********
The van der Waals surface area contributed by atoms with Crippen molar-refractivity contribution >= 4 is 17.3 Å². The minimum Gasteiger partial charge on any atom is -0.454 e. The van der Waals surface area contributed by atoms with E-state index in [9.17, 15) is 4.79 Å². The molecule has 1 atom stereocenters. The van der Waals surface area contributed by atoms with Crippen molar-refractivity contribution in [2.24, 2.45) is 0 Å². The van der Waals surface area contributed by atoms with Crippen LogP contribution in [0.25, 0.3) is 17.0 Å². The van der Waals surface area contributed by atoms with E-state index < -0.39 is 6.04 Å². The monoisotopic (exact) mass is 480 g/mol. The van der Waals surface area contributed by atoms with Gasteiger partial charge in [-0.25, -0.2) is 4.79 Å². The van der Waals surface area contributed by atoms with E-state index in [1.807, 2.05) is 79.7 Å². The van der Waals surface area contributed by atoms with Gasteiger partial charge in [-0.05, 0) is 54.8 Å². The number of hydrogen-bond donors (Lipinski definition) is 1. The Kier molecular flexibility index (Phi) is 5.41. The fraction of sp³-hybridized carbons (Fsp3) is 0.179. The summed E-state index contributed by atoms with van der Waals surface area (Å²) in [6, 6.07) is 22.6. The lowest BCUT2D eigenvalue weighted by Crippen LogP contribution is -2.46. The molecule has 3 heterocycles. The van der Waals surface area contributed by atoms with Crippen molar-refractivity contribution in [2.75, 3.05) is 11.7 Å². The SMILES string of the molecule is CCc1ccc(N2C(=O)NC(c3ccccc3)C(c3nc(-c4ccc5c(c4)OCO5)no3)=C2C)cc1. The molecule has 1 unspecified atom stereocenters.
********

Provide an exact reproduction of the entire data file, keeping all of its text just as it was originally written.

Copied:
The van der Waals surface area contributed by atoms with Crippen molar-refractivity contribution >= 4 is 17.3 Å². The minimum Gasteiger partial charge on any atom is -0.454 e. The van der Waals surface area contributed by atoms with E-state index in [9.17, 15) is 4.79 Å². The molecule has 1 atom stereocenters. The van der Waals surface area contributed by atoms with Crippen molar-refractivity contribution in [2.24, 2.45) is 0 Å². The van der Waals surface area contributed by atoms with Crippen LogP contribution in [0.25, 0.3) is 17.0 Å². The van der Waals surface area contributed by atoms with E-state index < -0.39 is 6.04 Å². The monoisotopic (exact) mass is 480 g/mol. The van der Waals surface area contributed by atoms with Gasteiger partial charge in [-0.25, -0.2) is 4.79 Å². The van der Waals surface area contributed by atoms with E-state index in [1.807, 2.05) is 79.7 Å². The van der Waals surface area contributed by atoms with Gasteiger partial charge in [-0.05, 0) is 54.8 Å². The number of hydrogen-bond donors (Lipinski definition) is 1. The Kier molecular flexibility index (Phi) is 5.41. The fraction of sp³-hybridized carbons (Fsp3) is 0.179. The summed E-state index contributed by atoms with van der Waals surface area (Å²) in [6, 6.07) is 22.6. The lowest BCUT2D eigenvalue weighted by Crippen LogP contribution is -2.46. The molecule has 3 heterocycles. The van der Waals surface area contributed by atoms with Crippen molar-refractivity contribution in [2.75, 3.05) is 11.7 Å². The SMILES string of the molecule is CCc1ccc(N2C(=O)NC(c3ccccc3)C(c3nc(-c4ccc5c(c4)OCO5)no3)=C2C)cc1. The molecule has 1 unspecified atom stereocenters.